Member of Parliament for the Kenilworth and Southam constituency, Jeremy Wright, has expressed his dissatisfaction with the proposals to compensate property owners affected by High Speed Two (HS2) that the Department for Transport has put out to public consultation.
Speaking at a public meeting held in his constituency, he said that he would be responding to the consultation as a Constituency MP and urged all those
present to do likewise before the closing date of 31st January. He said that he appreciated that many of those present may feel that the Government was not
listening to them, and that the consultation was a pointless exercise. However, it was his view that it was essential that his constituents used this opportunity to leave the Government in no doubt about how they felt about the proposals.
The meeting, which was held at Offchurch Village Hall last Sunday afternoon (13th January), was organised by the two local action groups formed to fight
the HS2 proposals in the villages of Offchurch and Cubbington. Mr Wright said that, apart from some proposals that would only benefit those living very close to the line, the only scheme on offer for most of those affected by the blight on the housing market caused by HS2 would be a “long term hardship scheme” based on the currently operating Exceptional Hardship Scheme (EHS). The complaints that he had received from constituents about the operation of the EHS left him in no doubt that the scheme’s administrators were taking every opportunity to reject applications. He said that the EHS was a totally unsuitable basis for a compensation scheme set to run for ten to fifteen years.
The MP advised that he had raised his reservations about the HS2 project in general, and the proposed compensation regime in particular, in meetings with colleagues in the Government, including the Prime Minister, and that he had a further meeting arranged in the coming week with the Transport Secretary.
Mr Wright said that he will be urging the Government to scrap the proposed long term hardship scheme in favour of a Property Bond compensation scheme, which he felt would restore confidence in the local property market and help reduce the blight currently being experienced. He encouraged those present at the meeting to do the same.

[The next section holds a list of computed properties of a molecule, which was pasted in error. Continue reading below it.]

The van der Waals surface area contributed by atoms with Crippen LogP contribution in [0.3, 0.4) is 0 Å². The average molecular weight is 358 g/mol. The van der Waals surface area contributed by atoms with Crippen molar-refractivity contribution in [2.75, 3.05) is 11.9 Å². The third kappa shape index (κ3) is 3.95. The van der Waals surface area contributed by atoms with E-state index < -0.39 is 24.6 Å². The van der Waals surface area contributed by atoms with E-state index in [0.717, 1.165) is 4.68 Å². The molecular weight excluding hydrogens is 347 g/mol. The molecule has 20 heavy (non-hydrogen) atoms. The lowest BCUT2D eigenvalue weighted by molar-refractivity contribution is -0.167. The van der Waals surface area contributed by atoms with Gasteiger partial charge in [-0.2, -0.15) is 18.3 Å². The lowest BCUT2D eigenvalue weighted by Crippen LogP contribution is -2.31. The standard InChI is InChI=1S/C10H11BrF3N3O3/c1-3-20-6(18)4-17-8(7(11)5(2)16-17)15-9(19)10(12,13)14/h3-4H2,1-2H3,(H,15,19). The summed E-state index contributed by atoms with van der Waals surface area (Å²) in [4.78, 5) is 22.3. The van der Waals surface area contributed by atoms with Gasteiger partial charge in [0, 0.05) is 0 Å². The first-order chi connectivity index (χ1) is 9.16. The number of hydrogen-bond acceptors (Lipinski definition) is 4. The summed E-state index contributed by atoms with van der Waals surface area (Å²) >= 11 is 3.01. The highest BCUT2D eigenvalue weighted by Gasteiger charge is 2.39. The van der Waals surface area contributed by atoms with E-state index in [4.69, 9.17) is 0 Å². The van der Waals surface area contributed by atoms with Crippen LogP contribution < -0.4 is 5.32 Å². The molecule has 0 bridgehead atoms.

In some opening comments to the meeting, Phil Riley, Vice-Chairman of the Offchurch Action Group, said that the Government’s description of the proposed compensation package as “generous” was stretching credibility. He said that the Government’s offers to buy properties close to the line would benefit a maximum of about 1,500 owners and would help no one in Offchurch or Cubbington. He commented that the EHS, on which the long term hardship scheme was based, had not been very helpful to those trying to sell, buying less than four properties a month along the whole length of the line in 27 months of operation.
Professor Mike Geddes, Chairman of the Offchurch Action Group, gave an overview of the package on offer to the meeting. He pointed out that the long term hardship scheme had tougher eligibility requirements than the EHS, and that you would be required to have had your property on sale for twelve months before being able to apply to the scheme.
Peter Delow, Chairman of the Cubbington Action Group against HS2, is posting daily blogs to help anyone wishing to comment on the compensation proposals. He said after the meeting:
“I am dismayed that the Government should think that a scheme that was introduced as a temporary stopgap, and which has been thoroughly discredited in operation, is the right basis on which to go forward to serve the next ten to fifteen years. My own experience of helping refused applicants has convinced me that the scheme has been operated unjustly, with the primary aim of keeping the number of properties that the Government has had to purchase to the absolute minimum. What we need is a proposal that truly sets out to protect all residents from losses in property value caused by HS2, not one that depends upon having to demonstrate that hardship has been suffered.”
- Further information on the HS2 Property and Compensation consultation may also be found on the Offchurch village website.
- Peter Delow’s blogs may be read at http://hs2andtheenvironment.wordpress.com
- The document that sets out the proposals for consultation High Speed Two: Property and Compensation for London –West Midlands: Consultation may be downloaded from here.
- The Property and Compensation Consultation Response Form is no longer available for download.
- Postal responses to the consultation should be addressed to FREEPOST HS2 PROPERTY AND COMPENSATION CONSULTATION.
- The e-mail address for consultation responses is email@example.com
- The on-line response facility (now closed) is at https://hs2propertyconsultation.dialoguebydesign.net.